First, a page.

Family Meal Time

The family dinner table represents community and solidarity. Sharing a meal with the people you love is a wonderful shared experience and a chance to connect.

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When you add up the practical and emotional benefits of eating together as a family, it’s plain to see that it’s a ritual worth investing in. 

THE FAMILY THAT EATS TOGETHER...

Given that many members of the household are likely running in different directions, with different schedules from one another, by dedicating time to sitting down and enjoying a meal together you’re prioritizing the importance of quality time. Eating breakfast, lunch and dinner together, as a unit, can be logistically challenging but sharing one of three daily meals is doable if you make it a priority. Every family is different so choose the meal that will give you the most time together. If it isn’t possible to break bread together every day of the week, carve out two or three nights a week. It might take some juggling but the benefits include emotional well-being and time away from the constant bombardment of technology. 

PITCHING IN

Family meals come together quicker when everyone pitches in. Put one person in charge of the salad, another for the sides, and so on. When you’re very limited on time, turn to family style meals. This is when the components of a meal are put on the table in bowls or plates so everyone can serve themselves and cuts down on preparation and plating time. Pastas, chilis and stews work well here, as well as deconstructed tacos and fajitas. If you’re a seafood kind of family, mussels prepared in a simple broth, alongside crusty bread for dipping, will please everyone at the table. No matter what you eat, make family meals a habit and create your own traditions around preparing and sharing food together. 

Picnics are a wonderful way to connect as a family, while getting some fresh air and a change of scenery.

TAKE IT OUTSIDE

Picnics are a wonderful way to connect as a family, while getting some fresh air and a change of scenery. The foods you pack can be as simple or complicated as you like but it’s a good idea to decide whether you’ll go the cold or hot route. A variety of sandwiches and crudité or a barbecued chicken with various deli-style salads, you decide. Some choices that always hit the spot and can help round out your basket are hummus and bread, watermelon, and fruit kabobs, which younger children will especially love. Whatever items you decide on, just be sure to keep everything in a cooler so that nothing spoils, especially meats and mayonnaise-based items.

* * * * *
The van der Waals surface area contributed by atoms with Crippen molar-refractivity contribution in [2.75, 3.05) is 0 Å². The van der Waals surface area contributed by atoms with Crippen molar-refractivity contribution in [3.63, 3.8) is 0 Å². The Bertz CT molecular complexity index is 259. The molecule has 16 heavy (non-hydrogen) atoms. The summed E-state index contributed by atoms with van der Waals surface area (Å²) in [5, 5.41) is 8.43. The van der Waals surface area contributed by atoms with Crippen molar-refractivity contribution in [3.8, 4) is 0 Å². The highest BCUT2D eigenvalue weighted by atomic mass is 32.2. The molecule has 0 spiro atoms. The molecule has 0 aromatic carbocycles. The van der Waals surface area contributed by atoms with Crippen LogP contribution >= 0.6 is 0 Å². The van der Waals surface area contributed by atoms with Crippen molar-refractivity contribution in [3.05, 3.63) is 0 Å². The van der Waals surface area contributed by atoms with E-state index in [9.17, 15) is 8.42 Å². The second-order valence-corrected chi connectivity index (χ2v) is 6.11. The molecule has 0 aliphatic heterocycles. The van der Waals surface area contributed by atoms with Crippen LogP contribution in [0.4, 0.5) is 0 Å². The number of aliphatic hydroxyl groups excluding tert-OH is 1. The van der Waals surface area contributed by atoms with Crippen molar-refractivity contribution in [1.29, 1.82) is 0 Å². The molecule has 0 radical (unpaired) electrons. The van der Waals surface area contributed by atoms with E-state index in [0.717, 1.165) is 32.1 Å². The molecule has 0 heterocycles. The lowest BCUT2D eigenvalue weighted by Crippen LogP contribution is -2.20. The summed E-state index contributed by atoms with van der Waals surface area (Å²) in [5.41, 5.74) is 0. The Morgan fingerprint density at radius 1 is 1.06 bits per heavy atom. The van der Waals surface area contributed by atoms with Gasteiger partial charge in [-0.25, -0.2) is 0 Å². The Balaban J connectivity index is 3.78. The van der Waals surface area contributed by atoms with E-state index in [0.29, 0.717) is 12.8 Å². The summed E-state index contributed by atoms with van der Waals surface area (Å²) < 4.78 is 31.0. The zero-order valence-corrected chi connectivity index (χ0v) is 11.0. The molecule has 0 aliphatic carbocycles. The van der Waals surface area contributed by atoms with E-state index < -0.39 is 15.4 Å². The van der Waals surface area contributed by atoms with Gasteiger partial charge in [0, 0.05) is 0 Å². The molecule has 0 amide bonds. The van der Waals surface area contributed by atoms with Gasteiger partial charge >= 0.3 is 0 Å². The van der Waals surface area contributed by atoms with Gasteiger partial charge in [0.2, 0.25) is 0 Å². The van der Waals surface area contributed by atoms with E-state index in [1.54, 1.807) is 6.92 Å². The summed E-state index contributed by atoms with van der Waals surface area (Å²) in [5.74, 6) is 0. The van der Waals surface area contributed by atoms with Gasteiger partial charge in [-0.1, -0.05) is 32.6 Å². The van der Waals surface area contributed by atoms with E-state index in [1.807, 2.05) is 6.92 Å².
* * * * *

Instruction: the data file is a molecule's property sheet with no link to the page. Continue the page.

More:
Depending on your family, it can be fun to make it a full day affair and incorporate games like lawn bowling, frisbee, and potato sack races. In this tech-heavy era, spending time outside is a good break from always being plugged in to a device. 

From sheet pan dinners to ingredients expedited by pressure cookers, simple and healthy meals are accessible to all.

THE PRACTICAL SIDE

With the variety and convenience of fast food at an all-time high, ordering in or dining out is certainly tempting. It can be very hard to find the time to cook, especially if everyone in the home works, but there are now more recipes than ever that save time in the kitchen. From sheet pan dinners to ingredients expedited by pressure cookers, simple and healthy meals are accessible to all. Batch cooking in large quantities also goes a long way. The important thing is coming together as a family to share food, not how extravagant the dishes are. Whether it’s through passing the butter or sharing a story, everyone at the table is forced to engage with one another, something that we can all benefit from in this day and age. 

Another good reason to eat meals at home is that homemade foods are often much healthier than dining out, especially at fast food restaurants where items generally contain higher fat, salt, and caloric content. Then there’s the environmental impact of packaged foods, a significant contributor to food waste. 

Sharing a dinner table is also an opportunity for children to practice the social skills of dining and conversation, as well as food etiquette. Things like placing a napkin on one’s lap and chewing with one’s mouth closed will ensure that they learn the necessary manners needed to dine socially for years to come.